Agyenkwa Budget, E-Levy and matters arising

Finance Minister, Ken Ofori-Atta.

By Bubu Klinogo, a Journalist.

Last Thursday, the government presented the nation’s budget statement through the Minister for Finance, Ken Ofori-Atta to the people of Ghana at the Assembly of the representatives of the people at Parliament.

This is in accordance with Article 179 of the 1992 Constitution and Section 21 (3) of the Public Financial Management Act, 2016, (Act 921), which mandates the Minister for Finance, on behalf of the President to lay before Parliament, the ensuing year’s Budget Statement and Economic Policy of the Government. A budget is an estimate of income and expenditure for a set period. It could also be defined as “a tool that managers use to plan and control the use of scarce resources. A budget is a plan showing the company’s objectives and how management intends to acquire and use resources to attain those aims and objectives”.

The presentation primarily focused on expanding on the economy’s recovery from the COVID-19 pandemic, as well as creating a climate-friendly entrepreneurial state to address unemployment and import substitution Digitalization of the economy, skills development and entrepreneurship also featured prominently.

Some key national economic issues such as the expansion of the tax net which has been the bane of the nation were also addressed. According to the Minister for Finance, Government services are to see at least a 15% upward adjustment when the budget is approved by Parliament.

The Minister also announced the intention of the Government to the abolishment of Tolls on all public roads in the country and a 1.75 percent charge on all electronic financial transactions has been introduced subject to approval by parliament.

Another fascinating feature in the statement is that one million jobs are said to be created under a newly introduced initiative dubbed ‘YouStart’, with a seed capital of GHS1 billion under this scheme, one billion Ghana Cedis is proposed each year to catalyze an ecosystem to create one million jobs and in partnership with the Finance Institutions and Development Partners, raise another two billion cedis,

This certainly, when materialized, will go a long way to help solve one of the major challenges of the country at the moment. Even though Ghana is not found in the first twenty countries with the highest unemployment rate it is said to be one of the countries in the world with a high number or proportion of unemployed people.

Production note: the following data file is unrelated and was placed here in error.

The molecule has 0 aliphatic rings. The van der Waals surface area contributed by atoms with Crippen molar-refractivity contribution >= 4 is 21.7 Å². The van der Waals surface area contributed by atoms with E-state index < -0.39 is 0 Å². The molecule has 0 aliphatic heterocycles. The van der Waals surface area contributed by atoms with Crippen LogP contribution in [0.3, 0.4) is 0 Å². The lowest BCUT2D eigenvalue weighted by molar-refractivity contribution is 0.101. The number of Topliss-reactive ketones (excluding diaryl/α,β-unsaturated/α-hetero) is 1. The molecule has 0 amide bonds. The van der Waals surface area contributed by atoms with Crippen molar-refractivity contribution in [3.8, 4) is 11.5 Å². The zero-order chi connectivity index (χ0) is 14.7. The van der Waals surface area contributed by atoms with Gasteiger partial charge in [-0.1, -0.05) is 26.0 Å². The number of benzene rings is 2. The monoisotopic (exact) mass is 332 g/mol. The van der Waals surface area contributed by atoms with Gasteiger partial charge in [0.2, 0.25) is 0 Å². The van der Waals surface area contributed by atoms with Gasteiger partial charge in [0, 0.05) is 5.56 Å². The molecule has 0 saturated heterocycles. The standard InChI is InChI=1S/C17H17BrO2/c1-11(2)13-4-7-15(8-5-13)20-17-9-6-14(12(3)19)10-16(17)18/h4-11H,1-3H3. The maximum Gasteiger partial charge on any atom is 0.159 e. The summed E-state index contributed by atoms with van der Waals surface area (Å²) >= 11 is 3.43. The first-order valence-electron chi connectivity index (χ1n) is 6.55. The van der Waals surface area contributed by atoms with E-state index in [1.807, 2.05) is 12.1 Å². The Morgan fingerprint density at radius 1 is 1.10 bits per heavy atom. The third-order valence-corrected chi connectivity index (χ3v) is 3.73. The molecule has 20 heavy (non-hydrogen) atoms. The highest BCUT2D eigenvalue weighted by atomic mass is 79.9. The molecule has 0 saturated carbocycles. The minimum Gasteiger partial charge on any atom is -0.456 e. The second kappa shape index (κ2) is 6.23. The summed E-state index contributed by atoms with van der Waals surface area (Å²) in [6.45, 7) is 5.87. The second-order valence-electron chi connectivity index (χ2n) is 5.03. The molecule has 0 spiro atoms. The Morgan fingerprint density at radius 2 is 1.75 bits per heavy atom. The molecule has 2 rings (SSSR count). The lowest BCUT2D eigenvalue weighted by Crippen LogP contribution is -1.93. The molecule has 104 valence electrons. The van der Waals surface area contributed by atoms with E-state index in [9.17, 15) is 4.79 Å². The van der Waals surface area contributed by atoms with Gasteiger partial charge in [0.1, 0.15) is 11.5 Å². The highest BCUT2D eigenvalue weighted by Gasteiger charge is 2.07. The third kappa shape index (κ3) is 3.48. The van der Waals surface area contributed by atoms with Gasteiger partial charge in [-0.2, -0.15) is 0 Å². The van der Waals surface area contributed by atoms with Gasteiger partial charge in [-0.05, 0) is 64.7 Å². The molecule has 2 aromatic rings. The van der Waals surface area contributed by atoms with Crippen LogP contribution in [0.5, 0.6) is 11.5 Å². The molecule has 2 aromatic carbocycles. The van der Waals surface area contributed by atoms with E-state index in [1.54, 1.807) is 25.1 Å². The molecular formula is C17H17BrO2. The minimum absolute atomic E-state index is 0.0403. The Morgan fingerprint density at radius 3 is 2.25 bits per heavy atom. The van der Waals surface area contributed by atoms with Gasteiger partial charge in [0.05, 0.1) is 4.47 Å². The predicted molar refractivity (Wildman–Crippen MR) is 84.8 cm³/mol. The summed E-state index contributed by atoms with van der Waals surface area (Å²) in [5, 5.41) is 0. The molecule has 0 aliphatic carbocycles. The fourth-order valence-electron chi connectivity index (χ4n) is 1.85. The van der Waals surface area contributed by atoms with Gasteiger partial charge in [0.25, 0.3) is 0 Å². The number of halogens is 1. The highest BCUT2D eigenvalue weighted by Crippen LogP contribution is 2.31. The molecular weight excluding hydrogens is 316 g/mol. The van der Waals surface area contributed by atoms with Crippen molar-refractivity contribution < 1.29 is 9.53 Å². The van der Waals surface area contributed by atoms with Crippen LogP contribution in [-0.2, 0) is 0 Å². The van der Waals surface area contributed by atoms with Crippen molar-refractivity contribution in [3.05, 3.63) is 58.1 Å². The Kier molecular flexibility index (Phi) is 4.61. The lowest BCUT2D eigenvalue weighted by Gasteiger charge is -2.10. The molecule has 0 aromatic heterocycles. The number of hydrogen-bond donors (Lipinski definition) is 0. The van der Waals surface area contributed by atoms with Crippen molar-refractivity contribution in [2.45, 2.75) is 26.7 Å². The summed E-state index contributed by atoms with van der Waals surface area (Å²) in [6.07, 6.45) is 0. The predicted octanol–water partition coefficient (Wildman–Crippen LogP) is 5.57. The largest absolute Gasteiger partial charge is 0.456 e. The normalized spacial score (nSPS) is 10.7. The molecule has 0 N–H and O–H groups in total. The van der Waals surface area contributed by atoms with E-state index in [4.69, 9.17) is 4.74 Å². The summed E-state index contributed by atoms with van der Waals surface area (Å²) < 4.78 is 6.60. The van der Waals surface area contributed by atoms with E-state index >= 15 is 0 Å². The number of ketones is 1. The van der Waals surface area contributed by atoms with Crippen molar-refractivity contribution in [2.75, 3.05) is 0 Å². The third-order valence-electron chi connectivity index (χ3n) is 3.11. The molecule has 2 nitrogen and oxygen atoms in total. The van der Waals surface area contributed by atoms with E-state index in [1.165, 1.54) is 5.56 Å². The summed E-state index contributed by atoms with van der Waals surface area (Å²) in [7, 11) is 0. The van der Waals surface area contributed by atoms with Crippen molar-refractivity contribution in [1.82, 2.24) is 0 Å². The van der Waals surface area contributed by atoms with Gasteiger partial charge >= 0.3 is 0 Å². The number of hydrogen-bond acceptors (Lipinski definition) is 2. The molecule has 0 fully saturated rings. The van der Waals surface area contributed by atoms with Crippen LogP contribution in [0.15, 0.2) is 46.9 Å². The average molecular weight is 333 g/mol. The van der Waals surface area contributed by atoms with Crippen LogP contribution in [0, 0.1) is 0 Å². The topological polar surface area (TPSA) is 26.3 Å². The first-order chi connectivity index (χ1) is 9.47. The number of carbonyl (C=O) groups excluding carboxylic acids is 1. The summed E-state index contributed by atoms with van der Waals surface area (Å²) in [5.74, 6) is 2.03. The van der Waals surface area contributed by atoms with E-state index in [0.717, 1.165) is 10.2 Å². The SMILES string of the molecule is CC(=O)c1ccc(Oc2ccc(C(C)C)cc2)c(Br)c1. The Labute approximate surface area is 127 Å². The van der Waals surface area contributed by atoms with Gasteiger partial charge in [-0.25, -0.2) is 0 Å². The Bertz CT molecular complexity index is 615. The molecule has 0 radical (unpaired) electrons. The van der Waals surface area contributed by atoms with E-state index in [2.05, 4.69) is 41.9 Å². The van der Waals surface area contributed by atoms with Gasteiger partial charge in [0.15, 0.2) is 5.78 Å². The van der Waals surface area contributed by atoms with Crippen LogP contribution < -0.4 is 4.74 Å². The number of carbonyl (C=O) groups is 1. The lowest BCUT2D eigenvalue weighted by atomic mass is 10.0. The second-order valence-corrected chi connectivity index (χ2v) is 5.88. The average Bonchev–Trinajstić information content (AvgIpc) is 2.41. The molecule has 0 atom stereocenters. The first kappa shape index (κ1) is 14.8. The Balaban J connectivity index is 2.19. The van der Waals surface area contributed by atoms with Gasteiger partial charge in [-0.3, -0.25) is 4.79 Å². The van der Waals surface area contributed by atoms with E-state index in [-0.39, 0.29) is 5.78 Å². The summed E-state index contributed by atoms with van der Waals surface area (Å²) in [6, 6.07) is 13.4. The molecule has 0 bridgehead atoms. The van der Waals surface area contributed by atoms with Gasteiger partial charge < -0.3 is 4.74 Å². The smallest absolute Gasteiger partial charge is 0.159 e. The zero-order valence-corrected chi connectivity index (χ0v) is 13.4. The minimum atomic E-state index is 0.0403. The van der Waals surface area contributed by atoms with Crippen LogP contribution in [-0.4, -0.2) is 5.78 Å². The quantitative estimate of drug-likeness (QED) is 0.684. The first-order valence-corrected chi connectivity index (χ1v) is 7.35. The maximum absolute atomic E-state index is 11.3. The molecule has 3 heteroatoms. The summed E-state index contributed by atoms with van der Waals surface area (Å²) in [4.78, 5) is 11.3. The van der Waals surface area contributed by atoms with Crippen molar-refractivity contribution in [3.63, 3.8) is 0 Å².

According to the Trading Economics Global Macro Models and Analysts Expectations, the unemployment rate is expected to reach 4.60 percent by the end of this year. Ghana Unemployment Rate is projected to trend around 4.40 percent in 2022 and 4.20 percent in 2023, The challenge is that, since we share a border with Burkina Faso, the country with the highest unemployment rate in the world, the negative effect may compound Ghana’s problems.

The mandate of the National Youth Authority, NY, is to spearhead the comprehensive development of Ghanaian youth through the formulation and implementation of various empowerment policies and to enhance the capacity of the youth to participate in decision-making at all levels.

The NYA fully recognizes that the fulfillment of its mandate depends on a collaborative effort between the Authority and its sister agencies and thus commends the YEA for this initiative geared towards securing the economic development of Ghanian youth. The recent Job and Career Fair 2021 organised by the Youth Empowerment Agency (YEA) in September at the Accra International Conference Center and the commotions at the force’s recruitment are pointers to arm the government to find lasting solutions to unemployment challenges in the country, especially among the youth.

According to the World Bank collection of development indicators, graduates from tertiary education in Ghana were reported at 109,874 in 2018. Not more than three percent of these were absorbed into the formal sector. Employment creation is one area, this government has something to show by way of success, though not enough.

According to Census and Economic Information Center (CEIC), Ghana`s Unemployment Rate is within an average rate of 5.73%. it increased to 4.53% in Dec 2020, from the previously reported figure of 4.12% in Dec 2019. The data reached an all-time high of 10.36% in Dec 2000 and a record low of 4.12% in Dec 2019 This is why the government must be commended and supported to continue with its drive to reduce the nation’s unemployment figures. The urgent need for such initiatives like the YouStart to propel people into the informal sector economy is highly welcome.

Many more people will be within the job space and thereby be taxed to widen the tax net to date, less than 10 percent of Ghana’s 30.8 million population pay direct taxes and in the words of the Finance Minister, “Only 2,364,348 are bearing the burden of the entire population as taxpayers”. This is not good enough and must be addressed as a matter of urgency and importance. Apparently, the COVID-19 pandemic increased public debt “the situation was made worse by the big drop in revenue collections last year. Total revenues in 2020 fell by GHȼ11.93 billion, equivalent to 3.1 percent of GDP, while total expenditures increased by GHȼ14.08 billion, equivalent to 3.7 percent of GDP.” Dubbed the “Agyenkwa Budget” we live to see if the budget will really save the nation from the current situation.


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